The Moffat County School District should be commended for its participation in a pilot program tied to Senate Bill 10-191. Ideally, the bill would allow the school district to recognize teachers whose students are excelling in the classroom and on standardized tests, allowing public education to accomplish something much-needed — operating similar to a private business rather than a taxpayer-funded entity.
Public education is no easy profession these days.
The emphasis on test scores, made openly available through departments of education and the media, often prompt scrutiny on teachers and administrators in districts not performing at a high level.
Funding in almost every public school district is either being cut or targeted for cuts by elected officials facing intense budget crunches.
And most importantly, in today’s busy, high-octane society, the role of many parents in their children’s education is diminishing, one primary reason student achievement in public schools is decreasing.
So, as stated above, it’s not an easy task teachers and administrators have in front of them.
But, don’t consider this opinion piece an apologist stance on public education.
While the role and responsibility of public educators is difficult, there are certainly issues within each school district — our own Moffat County School District included — and with teachers, administrators and the educational system itself that are hindering the cause.
To the editorial board, one method in helping patch the holes in education is identifying which teachers are performing at a high level, and to be blunt, which are dead weight lending little to a child’s education.
It’s for this reason the Editorial Board is encouraged by our school district’s participation in a pilot program for Colorado Senate Bill 10-191, a law signed in May 2010 by then-Gov. Bill Ritter and which goes into effect in 2015.
The bill, also known as the “Great Teachers and Leaders Bill,” or the “Educator Effectiveness Bill,” is designed to create a consistent statewide system for evaluating teachers, principals and other educators.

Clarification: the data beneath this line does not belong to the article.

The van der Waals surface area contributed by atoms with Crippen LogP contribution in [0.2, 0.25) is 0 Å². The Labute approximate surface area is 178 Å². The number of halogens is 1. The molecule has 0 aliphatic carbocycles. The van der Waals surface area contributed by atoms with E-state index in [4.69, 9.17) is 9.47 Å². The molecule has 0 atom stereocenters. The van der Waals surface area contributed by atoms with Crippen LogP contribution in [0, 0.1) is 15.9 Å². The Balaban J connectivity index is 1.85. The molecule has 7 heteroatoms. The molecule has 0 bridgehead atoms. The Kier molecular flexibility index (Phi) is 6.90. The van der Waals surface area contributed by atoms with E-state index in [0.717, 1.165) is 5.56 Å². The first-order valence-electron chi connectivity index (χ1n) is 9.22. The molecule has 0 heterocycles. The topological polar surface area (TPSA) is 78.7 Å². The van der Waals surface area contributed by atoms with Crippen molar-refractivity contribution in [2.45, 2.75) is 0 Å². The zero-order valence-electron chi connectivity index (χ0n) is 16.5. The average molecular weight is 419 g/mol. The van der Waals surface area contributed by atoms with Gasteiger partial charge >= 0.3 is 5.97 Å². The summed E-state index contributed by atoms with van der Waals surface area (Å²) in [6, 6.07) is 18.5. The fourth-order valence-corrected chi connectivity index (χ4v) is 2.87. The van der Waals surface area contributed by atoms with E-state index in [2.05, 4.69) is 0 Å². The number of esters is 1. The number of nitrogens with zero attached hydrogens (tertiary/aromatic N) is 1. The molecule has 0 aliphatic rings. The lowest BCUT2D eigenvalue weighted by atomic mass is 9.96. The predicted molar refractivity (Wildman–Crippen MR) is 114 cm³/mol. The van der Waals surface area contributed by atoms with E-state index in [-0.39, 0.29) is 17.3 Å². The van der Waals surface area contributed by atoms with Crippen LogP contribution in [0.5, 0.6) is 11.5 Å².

The Editorial Board commends the school district for being proactive and vying for participation in the pilot program, and is thankful the Colorado Department of Education chose our district for inclusion.
It’s the Editorial Board’s hope that through the program our school administrators will be able to implement methods to reward quality teachers in Moffat County, of which there are many, while weeding out those simply going through the motions, of which there are some.
The board also hopes the pilot program will allow our school district to operate less like a publicly-funded entity with the trappings of bureaucracy and red tape and more like a private business.
In the corporate world, employees are compensated and rewarded with raises based on performance.
The impression of schools is that such recognition is based on tenure. This is a faulty model rewarding endurance rather than excellence, the editorial board contends.
The Editorial Board concedes that changing the educational culture regarding teacher performance won’t be easy.
It’s been tried in other places and it failed.
Nonetheless, it’s reassuring our school district is involved in the pilot program so many years ahead of the bill taking effect, and we’re optimistic this participation can push our schools ahead of the curve in management, effectiveness and, ideally, student learning.